Bush donors giving for the first time in the 2008 presidential election represent about 9% of Sen. McCain's total receipts in the first two months of the year.
"We wanted to see what shook out of the race," said Charles Mussallem of Jacksonville, Fla., a Bush 2004 donor who gave the $2,300 maximum allowed donation to Sen. McCain in January, as did his brother. "The good money was not bet on him initially."
Mr. Mussallem owns art galleries in Florida and Arizona that sell oriental rugs and decorative objects, and he and his brother know Sen. McCain personally. "We told him if he got out of New Hampshire, we would look at supporting him," Mr. Mussallem said. "He did."
Sen. McCain also lags far behind his Democratic rivals in total funds raised as Democrats eager to take back the White House have been turning out in much higher numbers than Republicans to vote in this year's primary elections.
From the start of his campaign through the end of February, the Arizona senator had raised $63 million for the primary election, and at the end of February had only $4.5 million left in the bank. He also reported large debts that his campaign says were mostly settled in March after he repaid a $4 million bank loan.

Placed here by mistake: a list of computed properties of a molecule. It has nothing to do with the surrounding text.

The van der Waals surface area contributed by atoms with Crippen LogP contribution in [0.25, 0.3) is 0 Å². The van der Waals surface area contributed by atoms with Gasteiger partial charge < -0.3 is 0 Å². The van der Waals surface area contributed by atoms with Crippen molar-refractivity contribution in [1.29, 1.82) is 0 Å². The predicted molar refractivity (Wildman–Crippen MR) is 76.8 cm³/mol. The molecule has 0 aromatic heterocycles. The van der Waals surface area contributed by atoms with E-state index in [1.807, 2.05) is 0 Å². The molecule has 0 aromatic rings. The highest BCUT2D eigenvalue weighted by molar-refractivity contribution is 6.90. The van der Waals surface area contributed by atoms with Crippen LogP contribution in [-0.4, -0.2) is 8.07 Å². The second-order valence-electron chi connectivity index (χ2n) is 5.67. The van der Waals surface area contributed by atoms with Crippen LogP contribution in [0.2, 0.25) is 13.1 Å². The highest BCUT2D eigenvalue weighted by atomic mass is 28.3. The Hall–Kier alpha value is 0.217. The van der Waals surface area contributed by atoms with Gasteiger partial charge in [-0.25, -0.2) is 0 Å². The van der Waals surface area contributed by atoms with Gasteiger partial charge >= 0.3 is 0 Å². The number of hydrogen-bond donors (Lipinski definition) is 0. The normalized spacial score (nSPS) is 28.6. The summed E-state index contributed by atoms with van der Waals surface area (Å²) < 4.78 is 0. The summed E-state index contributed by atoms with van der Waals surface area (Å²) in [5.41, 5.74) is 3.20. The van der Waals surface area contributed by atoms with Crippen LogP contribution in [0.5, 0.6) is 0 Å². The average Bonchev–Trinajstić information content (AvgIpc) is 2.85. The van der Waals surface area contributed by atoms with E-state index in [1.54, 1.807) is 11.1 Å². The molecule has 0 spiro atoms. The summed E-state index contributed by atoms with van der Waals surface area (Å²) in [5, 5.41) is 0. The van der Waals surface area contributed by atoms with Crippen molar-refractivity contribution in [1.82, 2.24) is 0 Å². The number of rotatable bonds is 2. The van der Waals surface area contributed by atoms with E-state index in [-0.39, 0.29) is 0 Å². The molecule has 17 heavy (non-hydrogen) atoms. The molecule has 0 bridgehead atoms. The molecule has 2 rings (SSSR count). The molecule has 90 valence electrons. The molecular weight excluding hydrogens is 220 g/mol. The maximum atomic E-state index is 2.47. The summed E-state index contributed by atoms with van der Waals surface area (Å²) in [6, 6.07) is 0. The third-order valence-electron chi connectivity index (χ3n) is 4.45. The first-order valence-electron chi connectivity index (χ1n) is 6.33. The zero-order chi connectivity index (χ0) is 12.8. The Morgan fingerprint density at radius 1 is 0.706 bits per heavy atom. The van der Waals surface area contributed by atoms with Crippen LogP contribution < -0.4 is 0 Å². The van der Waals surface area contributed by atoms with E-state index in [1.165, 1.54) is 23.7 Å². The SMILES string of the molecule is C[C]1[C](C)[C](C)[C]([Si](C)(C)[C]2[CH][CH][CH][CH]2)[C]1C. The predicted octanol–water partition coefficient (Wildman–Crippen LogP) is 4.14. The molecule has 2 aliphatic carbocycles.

By comparison, Sen. Obama had raised $190 million through February for his primary bid, much of it through the Internet. Sen. Clinton had raised nearly $152 million through February for the primary, including her $5 million personal loan to her campaign.
Sen. McCain is beginning to get support from former Republican rivals in addition to former New York Mayor Rudy Giuliani, who dropped out of the race on Jan. 30.
Supporters of former Massachusetts Gov. Mitt Romney gave Sen. McCain $620,000 in February and $317,000 in January, before it was clear that Mr. Romney wouldn't win. Backers of ex-Sen. Fred Thompson of Tennessee gave Sen. McCain $354,000 in February and $138,000 in January, the analysis shows. Mr. Thompson left the race on Jan. 22.
Mr. Romney, who has said publicly that he would be interested in becoming Mr. McCain's vice president since dropping out Feb. 7, has had less time to swing his network behind Sen. McCain, though he has said he will do so.
The money Sen. McCain is raising now will mostly be used to finance his campaign through the summer, up until the Republican nominating convention in September. Some questions remain about whether Sen. McCain can legally withdraw from a public financing program for his campaign and continue to spend money over the summer above limits imposed by the public system.
Sen. McCain is in the tricky position of trying to avoid the fate of his former Senate colleague and the 1996 Republican nominee, Bob Dole of Kansas.
Sen. Dole nearly fell "off the public radar screen because he didn't have the resources to maintain a robust campaign" in the summer of 1996, and he lost to Bill Clinton, said Washington lobbyist Dirk Van Dongen, a former Giuliani fund raiser who is now backing Sen. McCain.
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